Maine marks another grim record with 247 new coronavirus cases and 3 deaths
By Christopher Burns, Bangor Daily News Staff
Maine marked yet another grim milestone on Friday with 247 new coronavirus cases and three deaths reported across the state.
Friday’s report brings the total number of coronavirus cases in Maine to 8,639. Of those, 7,748 have been confirmed positive, while 891 were classified as “probable cases,” according to the Maine Center for Disease Control and Prevention.
The agency revised Thursday’s cumulative total to 8,392, down from 8,395, meaning there was a net increase of 244 over the previous day’s report, state data show. As the Maine CDC continues to investigate previously reported cases, some are determined to have not been the coronavirus, or coronavirus cases not involving Mainers. Those are removed from the state’s cumulative total. The Bangor Daily News reports on the number of new cases reported to the Maine CDC in the previous 24 hours, rather than the increase of daily cumulative cases.
New cases were reported in Androscoggin (68), Cumberland (38), Franklin (5), Hancock (14), Kennebec (17), Knox (3), Lincoln (5), Oxford (4), Penobscot (27), Piscataquis (4), Sagadahoc (1), Somerset (9), Waldo (2), Washington (13) and York (34) counties, state data show. Information about where an additional three cases were reported wasn’t immediately available.
Only one county — Aroostook — reported no new cases in the previous 24 hours.
The seven-day average for new coronavirus cases is 174.1, up from 165.6 a day ago, 137 a week ago and up from 30.1 a month ago.
Friday’s report marked another day of record-high coronavirus cases, surpassing the previous record of 206 set only a day earlier, Maine CDC data show. It comes as the state struggles with an unprecedented surge in virus transmission far outpacing that seen during the earliest weeks of the pandemic.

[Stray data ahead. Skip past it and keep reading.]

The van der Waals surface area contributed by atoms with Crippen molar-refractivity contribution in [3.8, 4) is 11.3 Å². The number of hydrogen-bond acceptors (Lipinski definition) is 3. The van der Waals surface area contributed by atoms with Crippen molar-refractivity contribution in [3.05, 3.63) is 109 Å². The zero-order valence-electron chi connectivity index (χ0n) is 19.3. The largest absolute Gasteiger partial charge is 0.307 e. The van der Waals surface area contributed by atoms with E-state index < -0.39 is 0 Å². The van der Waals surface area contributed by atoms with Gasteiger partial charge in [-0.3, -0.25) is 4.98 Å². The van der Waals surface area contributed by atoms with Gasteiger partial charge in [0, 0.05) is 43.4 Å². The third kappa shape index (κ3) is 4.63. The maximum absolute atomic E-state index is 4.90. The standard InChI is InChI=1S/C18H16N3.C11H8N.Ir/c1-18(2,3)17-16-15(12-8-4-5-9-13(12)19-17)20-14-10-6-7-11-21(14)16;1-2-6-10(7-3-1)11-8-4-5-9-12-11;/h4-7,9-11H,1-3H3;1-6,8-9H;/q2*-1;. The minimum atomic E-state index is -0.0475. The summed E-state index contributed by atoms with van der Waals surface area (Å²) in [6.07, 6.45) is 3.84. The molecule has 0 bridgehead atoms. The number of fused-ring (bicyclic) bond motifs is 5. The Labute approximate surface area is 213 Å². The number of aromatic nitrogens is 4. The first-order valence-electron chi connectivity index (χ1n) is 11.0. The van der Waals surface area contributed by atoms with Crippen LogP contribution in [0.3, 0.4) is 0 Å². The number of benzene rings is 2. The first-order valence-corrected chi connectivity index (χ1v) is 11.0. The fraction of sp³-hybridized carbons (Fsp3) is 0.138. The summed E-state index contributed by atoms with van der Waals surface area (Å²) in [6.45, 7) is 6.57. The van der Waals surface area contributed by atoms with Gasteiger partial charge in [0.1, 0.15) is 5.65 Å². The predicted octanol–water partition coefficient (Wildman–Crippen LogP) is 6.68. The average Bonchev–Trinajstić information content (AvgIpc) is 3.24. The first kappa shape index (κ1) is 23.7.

Health officials have warned Mainers that “forceful and widespread” community transmission is being seen throughout the state. Five counties are seeing high community transmission: Franklin, Knox, Somerset, Waldo and Washington counties.
There are two criteria for establishing community transmission: at least 10 confirmed cases and that at least 25 percent of those are not connected to either known cases or travel.
The latest deaths involved two Androscoggin County residents and another from Penobscot County, bringing the statewide death toll to 162. Over the past two weeks, Maine has seen 15 deaths from the virus, the bulk of which have been reported since Saturday. That’s more than Maine saw in the two months prior combined. Nearly all deaths have been in Mainers over age 60.
So far, 566 Mainers have been hospitalized at some point with COVID-19, the illness caused by the coronavirus. Of those, 66 people are currently hospitalized, with 18 in critical care and six on ventilators.
Meanwhile, 136 more people have recovered from the coronavirus, bringing total recoveries to 6,428. That means there are 2,049 active confirmed and “probable” cases in the state, which is up from 1,944 on Thursday. It’s yet another record high for active cases.
A majority of the cases — 5,082 — have been in Mainers under age 50, while more cases have been reported in women than men, according to the Maine CDC.
As of Friday, there have been 735,872 negative test results out of 746,314 overall. About 1.3 percent of all tests have come back positive, Maine CDC data show.
The coronavirus has hit hardest in Cumberland County, where 3,138 cases have been reported and where the bulk of virus deaths — 70 — have been concentrated. Other cases have been reported in Androscoggin (1,149), Aroostook (82), Franklin (139), Hancock (151), Kennebec (542), Knox (158), Lincoln (97), Oxford (223), Penobscot (453), Piscataquis (23), Sagadahoc (113), Somerset (323), Waldo (188), Washington (139) and York (1,717) counties. Information about where an additional four cases were reported wasn’t immediately available.
As of Friday morning, the coronavirus had sickened 10,569,558 people in all 50 states, the District of Columbia, Puerto Rico, Guam, the Northern Mariana Islands and the U.S. Virgin Islands, as well as caused 242,477 deaths, according to Johns Hopkins University of Medicine.